KSP in violation of KRS!

Published:

On 6/20/07, I submitted the following to the Kentucky State Police Commissioner via email:

"I have been denied a Concealed Carry Permit.

KRS 237.110 Section 9, B requires the State Police to, "notify the applicant in writing, stating the grounds for denial," and to, "inform the applicant within twenty (20) days of the result of the reconsideration."

I was not given the specific reason for denial, other than a KRS section number. It has been over 30 days since the KSP received my appeal with no response."

Their response on 6/22/07 via email:

"The Kentucky State Police (KSP) currently have a significant backlog of requests for issuance and/or renewal of carry concealed deadly weapons licenses. The KSP regrets any inconvenience, and will process your request for reconsideration as soon as circumstances allow."

Still no response. Yet, 237.110 License to carry concealed deadly weapon requires: "the Department of Kentucky State Police shall reconsider its decision and inform the applicant within twenty (20) days of the result of the reconsideration."

Since the KSP Commissioner, the Lieutenant over this division and the Commonwealth Attorney General have all been notified of this, it's about time someone was arrested.

KRS 522.030 Official misconduct in the second degree.

(1) A public servant is guilty of official misconduct in the second degree when he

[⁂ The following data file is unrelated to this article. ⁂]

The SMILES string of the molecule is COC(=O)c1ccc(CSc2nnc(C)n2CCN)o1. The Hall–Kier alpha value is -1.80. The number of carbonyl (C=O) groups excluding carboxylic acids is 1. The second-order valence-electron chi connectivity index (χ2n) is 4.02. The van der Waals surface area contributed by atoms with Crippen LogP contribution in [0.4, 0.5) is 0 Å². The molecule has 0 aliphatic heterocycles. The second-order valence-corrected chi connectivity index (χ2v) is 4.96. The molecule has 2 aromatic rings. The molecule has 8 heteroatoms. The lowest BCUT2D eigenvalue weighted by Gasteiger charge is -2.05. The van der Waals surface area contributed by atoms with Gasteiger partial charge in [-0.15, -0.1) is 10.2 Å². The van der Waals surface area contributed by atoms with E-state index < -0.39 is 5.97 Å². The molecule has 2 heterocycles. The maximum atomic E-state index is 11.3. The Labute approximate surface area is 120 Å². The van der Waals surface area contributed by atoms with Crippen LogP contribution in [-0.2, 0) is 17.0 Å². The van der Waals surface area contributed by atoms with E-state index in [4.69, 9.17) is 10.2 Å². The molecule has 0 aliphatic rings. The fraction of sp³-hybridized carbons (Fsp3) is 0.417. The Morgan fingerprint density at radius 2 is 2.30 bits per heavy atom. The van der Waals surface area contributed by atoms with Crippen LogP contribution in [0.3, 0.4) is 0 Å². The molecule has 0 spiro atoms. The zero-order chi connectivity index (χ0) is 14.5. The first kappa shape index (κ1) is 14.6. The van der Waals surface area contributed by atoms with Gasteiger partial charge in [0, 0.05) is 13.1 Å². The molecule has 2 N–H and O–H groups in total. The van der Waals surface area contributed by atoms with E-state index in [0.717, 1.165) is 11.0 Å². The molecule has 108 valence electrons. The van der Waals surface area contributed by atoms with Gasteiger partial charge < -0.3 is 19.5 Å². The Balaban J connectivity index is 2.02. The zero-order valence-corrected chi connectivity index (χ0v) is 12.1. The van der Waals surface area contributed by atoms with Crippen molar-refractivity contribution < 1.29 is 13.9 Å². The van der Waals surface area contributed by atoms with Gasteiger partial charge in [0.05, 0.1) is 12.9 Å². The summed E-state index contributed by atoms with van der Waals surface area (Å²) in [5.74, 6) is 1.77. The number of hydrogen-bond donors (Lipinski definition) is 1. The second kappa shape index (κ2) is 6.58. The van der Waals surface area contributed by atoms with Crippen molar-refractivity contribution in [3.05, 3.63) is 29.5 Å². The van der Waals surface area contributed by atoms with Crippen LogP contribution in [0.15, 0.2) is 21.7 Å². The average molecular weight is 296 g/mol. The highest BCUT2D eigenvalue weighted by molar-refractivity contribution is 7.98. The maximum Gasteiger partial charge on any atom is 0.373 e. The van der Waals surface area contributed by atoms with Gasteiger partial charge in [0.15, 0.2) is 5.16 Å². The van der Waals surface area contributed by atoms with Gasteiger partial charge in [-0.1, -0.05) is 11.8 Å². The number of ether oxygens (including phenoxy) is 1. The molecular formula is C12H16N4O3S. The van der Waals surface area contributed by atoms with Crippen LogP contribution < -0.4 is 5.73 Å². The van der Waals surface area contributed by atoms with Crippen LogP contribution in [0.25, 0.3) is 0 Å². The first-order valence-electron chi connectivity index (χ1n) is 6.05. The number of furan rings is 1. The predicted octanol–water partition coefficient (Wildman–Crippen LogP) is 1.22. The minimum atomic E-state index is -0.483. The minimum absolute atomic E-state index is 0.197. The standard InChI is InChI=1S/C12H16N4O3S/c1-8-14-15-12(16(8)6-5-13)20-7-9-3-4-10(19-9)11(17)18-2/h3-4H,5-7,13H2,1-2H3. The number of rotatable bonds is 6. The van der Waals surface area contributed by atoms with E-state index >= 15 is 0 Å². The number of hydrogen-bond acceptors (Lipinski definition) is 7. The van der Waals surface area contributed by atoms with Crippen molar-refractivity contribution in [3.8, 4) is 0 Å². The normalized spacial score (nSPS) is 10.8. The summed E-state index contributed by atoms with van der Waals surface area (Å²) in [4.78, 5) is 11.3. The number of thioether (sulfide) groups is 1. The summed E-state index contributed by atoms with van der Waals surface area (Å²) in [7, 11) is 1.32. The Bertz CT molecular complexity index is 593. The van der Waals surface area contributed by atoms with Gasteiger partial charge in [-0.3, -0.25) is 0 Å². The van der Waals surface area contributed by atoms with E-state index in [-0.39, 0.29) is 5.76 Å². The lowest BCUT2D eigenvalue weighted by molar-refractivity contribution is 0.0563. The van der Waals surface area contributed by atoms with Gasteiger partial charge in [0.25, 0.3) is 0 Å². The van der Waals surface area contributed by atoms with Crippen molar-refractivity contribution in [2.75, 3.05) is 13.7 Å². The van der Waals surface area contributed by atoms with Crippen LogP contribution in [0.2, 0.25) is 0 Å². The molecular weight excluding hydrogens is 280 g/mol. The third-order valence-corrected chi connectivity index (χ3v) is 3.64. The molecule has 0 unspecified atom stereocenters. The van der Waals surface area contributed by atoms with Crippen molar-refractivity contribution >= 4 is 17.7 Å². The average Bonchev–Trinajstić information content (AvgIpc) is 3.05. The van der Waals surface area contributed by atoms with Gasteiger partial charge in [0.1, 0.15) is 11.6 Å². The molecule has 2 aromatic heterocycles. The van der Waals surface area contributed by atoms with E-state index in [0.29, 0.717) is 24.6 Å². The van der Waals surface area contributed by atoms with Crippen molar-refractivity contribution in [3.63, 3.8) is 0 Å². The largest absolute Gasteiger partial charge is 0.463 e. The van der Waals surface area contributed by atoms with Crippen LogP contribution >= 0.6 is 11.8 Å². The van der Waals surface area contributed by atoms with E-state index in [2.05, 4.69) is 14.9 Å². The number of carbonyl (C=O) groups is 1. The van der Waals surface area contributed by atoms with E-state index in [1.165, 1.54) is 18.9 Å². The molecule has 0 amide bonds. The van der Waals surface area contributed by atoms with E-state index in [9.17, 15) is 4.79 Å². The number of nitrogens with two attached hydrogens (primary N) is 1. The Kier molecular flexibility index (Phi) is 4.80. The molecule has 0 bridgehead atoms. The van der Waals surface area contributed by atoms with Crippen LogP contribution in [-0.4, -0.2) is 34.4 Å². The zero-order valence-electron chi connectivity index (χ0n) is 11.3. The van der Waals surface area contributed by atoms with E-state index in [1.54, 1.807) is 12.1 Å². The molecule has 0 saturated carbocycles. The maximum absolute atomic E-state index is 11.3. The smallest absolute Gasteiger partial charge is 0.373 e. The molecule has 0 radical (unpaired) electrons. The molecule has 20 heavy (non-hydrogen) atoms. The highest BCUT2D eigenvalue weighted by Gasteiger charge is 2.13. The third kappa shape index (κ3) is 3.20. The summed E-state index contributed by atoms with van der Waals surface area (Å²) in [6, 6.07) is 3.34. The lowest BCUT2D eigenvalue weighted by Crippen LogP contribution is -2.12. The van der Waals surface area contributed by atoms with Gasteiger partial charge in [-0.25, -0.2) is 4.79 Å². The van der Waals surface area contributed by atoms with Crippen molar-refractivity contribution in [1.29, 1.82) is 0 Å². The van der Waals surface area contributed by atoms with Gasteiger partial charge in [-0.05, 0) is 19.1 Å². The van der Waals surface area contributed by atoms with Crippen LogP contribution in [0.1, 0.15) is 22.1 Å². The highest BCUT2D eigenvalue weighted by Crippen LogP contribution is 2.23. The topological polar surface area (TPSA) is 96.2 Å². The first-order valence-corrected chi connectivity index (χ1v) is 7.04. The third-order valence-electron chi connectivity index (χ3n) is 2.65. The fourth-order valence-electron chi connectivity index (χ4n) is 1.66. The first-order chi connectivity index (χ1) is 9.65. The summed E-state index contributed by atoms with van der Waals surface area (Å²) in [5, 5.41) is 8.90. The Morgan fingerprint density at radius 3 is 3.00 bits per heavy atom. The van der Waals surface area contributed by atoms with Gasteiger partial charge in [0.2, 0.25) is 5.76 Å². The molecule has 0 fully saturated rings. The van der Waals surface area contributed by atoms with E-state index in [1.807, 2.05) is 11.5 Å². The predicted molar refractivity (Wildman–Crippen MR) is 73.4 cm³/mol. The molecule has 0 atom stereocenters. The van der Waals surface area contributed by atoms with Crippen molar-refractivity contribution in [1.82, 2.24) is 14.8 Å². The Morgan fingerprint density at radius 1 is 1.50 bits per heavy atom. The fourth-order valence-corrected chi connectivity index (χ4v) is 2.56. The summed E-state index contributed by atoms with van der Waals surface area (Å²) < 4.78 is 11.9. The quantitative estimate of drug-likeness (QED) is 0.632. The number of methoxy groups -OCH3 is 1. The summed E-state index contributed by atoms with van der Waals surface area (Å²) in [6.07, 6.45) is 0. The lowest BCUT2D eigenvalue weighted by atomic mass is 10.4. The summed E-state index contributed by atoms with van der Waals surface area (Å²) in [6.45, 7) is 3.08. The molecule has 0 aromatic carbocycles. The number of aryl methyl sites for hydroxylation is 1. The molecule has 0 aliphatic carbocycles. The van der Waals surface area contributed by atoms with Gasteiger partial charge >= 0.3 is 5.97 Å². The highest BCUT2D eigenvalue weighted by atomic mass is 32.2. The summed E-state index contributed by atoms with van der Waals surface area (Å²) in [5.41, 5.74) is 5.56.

knowingly:

(b) Refrains from performing a duty imposed upon him by law or clearly

in the nature of his office; or

(c) Violates any statute or lawfully adopted rule or regulation relating

office.

(2) Official misconduct in the second degree is a Class B misdemeanor.

502.020 Liability for conduct of another -- Complicity.

(1) A person is guilty of an offense committed by another person when, with the

intention of promoting or facilitating the commission of the offense, he:

(c) Having a legal duty to prevent the commission of the offense, fails to make a

proper effort to do so.

(2) When causing a particular result is an element of an offense, a person who acts with

the kind of culpability with respect to the result that is sufficient for the commission

of the offense is guilty of that offense when he:

(c) Having a legal duty to prevent the conduct causing the result, fails to make a

proper effort to do so.

I'm sure if I kept looking, I could find more. However, this is more than enough to start. Maybe a Commonwealth Attorney will do his job and add the appropriate additional charges: official mismanagement, mismanagement of funds, conspiracy?

At the very least, since these officials believe "running behind" is a valid excuse for committing misdemeanors and felonies, you can use that the next time a KSP Trooper pulls you over for speeding.

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